I want to introduce you to my husband.
His name is Samuel and I love him dearly. He is my complete opposite in every way. He is funny, he is loud, he is outgoing, he is athletic, he has musical talent, he loves being surrounded by big groups of people, and he seems to be completely fearless.
We met in 2009 when I came back home to Tyler after college graduation. A new student ministry was getting started and I was asked to lend a hand to help get it off the ground. Our first event was a city-wide scavenger hunt. (You know, one of those where you’re given little assignments and you have to snap a picture as proof.) Well, there was this guy. And he was cute, he was nice, and he was just so silly!
The moment this picture was snapped, I knew I’d marry him one day! He claims it took him a little longer to realize it because he thought I was too old for him and figured I wouldn’t give him the time of day. Boy, was he wrong!
A few days ago, my devotional talked about transformations, and the reflection question instructed me to think about a transformation that I have witnessed. My mind immediately went to Sam.
Watching him transform into a daddy over the six months of my pregnancy was fascinating. He has always loved me well, but adding a baby into the mix created subtle changes in him.
He insisted that he attend each and every doctor’s appointment. At first I felt bad that he would need to take off work to go with me, but I am so very glad he insisted!
He was there to celebrate with me when my pregnancy was confirmed. He was there when we heard the heartbeat for the first time. He was there when the sonogram showed our boy’s sweet face. He was there to hold my hand when we first found out about the CHD diagnosis. And he was there to cry with me when we were told that Ryder wouldn’t make it.
After the diagnosis, he persistently asked questions to better understand all of our options and plans. And he insisted that we seek a second opinion when my hope started to fade.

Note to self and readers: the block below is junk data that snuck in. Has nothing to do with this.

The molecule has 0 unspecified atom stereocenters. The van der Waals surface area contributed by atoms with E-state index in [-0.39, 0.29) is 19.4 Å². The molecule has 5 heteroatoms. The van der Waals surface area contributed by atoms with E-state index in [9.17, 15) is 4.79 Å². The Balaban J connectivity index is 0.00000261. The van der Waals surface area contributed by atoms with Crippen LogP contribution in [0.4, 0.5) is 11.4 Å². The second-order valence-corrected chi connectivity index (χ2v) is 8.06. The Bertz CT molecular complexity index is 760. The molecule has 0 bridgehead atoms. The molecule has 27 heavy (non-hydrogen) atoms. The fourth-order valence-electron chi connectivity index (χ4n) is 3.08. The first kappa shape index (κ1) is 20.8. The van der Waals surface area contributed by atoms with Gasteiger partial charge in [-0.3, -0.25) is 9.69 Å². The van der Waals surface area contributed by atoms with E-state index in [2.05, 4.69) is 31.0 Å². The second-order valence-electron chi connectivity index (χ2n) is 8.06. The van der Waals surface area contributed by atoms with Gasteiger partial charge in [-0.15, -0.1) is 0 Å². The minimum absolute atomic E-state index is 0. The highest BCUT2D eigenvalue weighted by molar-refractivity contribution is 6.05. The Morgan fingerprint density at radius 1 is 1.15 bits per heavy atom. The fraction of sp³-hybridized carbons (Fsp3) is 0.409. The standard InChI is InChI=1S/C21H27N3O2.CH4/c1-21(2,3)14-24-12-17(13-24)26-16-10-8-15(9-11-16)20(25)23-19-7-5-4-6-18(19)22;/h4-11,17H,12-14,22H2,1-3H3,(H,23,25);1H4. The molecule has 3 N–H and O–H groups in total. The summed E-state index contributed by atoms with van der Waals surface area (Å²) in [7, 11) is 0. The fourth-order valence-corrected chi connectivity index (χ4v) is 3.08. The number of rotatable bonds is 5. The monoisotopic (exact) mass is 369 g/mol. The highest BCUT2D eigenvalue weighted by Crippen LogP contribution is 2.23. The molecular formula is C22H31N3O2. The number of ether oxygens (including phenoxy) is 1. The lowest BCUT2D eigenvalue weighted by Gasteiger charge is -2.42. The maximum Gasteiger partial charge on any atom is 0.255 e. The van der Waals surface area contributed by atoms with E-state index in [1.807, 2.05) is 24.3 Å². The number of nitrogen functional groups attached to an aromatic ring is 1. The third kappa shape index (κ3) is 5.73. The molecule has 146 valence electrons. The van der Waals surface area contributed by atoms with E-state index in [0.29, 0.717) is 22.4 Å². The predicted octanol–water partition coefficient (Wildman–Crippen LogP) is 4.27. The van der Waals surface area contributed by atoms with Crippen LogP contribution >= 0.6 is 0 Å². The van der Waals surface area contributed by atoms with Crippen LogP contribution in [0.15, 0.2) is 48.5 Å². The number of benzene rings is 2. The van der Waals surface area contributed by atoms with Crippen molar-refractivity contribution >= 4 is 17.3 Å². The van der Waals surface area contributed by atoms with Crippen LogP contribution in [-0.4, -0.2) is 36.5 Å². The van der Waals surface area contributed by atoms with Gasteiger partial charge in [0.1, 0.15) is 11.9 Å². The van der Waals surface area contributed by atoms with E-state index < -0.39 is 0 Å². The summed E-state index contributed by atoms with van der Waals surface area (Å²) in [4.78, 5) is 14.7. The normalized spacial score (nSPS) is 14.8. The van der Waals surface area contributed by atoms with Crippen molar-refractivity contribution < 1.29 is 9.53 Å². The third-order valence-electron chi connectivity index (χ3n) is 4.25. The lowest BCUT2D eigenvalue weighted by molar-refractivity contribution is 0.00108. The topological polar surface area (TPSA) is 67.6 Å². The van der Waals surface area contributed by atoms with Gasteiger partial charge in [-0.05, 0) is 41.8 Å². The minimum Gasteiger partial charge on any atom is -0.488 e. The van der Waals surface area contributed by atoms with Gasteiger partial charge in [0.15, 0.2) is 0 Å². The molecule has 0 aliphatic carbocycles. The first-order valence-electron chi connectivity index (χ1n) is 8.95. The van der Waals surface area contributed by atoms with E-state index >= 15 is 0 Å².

In the weeks leading up to Ryder’s birth, he talked to him, read to him, and prayed over him. On the day Ryder was born, he held him, kissed him, and cried for him. He was a wonderful coach through all 28 exhausting hours of labor.
I have heard and read many stories of men having a difficult time bonding with their babies before they are born. After a stillbirth, many men have no way of connecting emotionally. Sam didn’t seem to have any trouble bonding with Ryder. I’m sure it helped that we talked about him every day, we felt his kicks and movements as Sam spoke to him in my belly, and we saw his face almost weekly through our numerous appointments. We knew him well.
Father’s Day was tough. It was almost harder for me than Mother’s Day. Not only was I dealing with a myriad of emotions, but I watched Sam ride an emotional rollercoaster of his own. He wasn’t just mourning the loss of Ryder–he was grieving the loss of so many possibilities. The games of catch they won’t get to play, the fish they won’t get to catch, the driving lessons he won’t get to teach. So many hopes and dreams that seem to have vanished.
Sometimes I get so wrapped up in my own grief that I wonder if I’m failing him. Was I a good wife today? Did I love him well today? Was I attentive to his needs today? What more could I have done to help him today?
He is so patient with me. And so forgiving. He has been my rock and he has kept me sane. I couldn’t imagine doing life with anyone else.
With hope and love,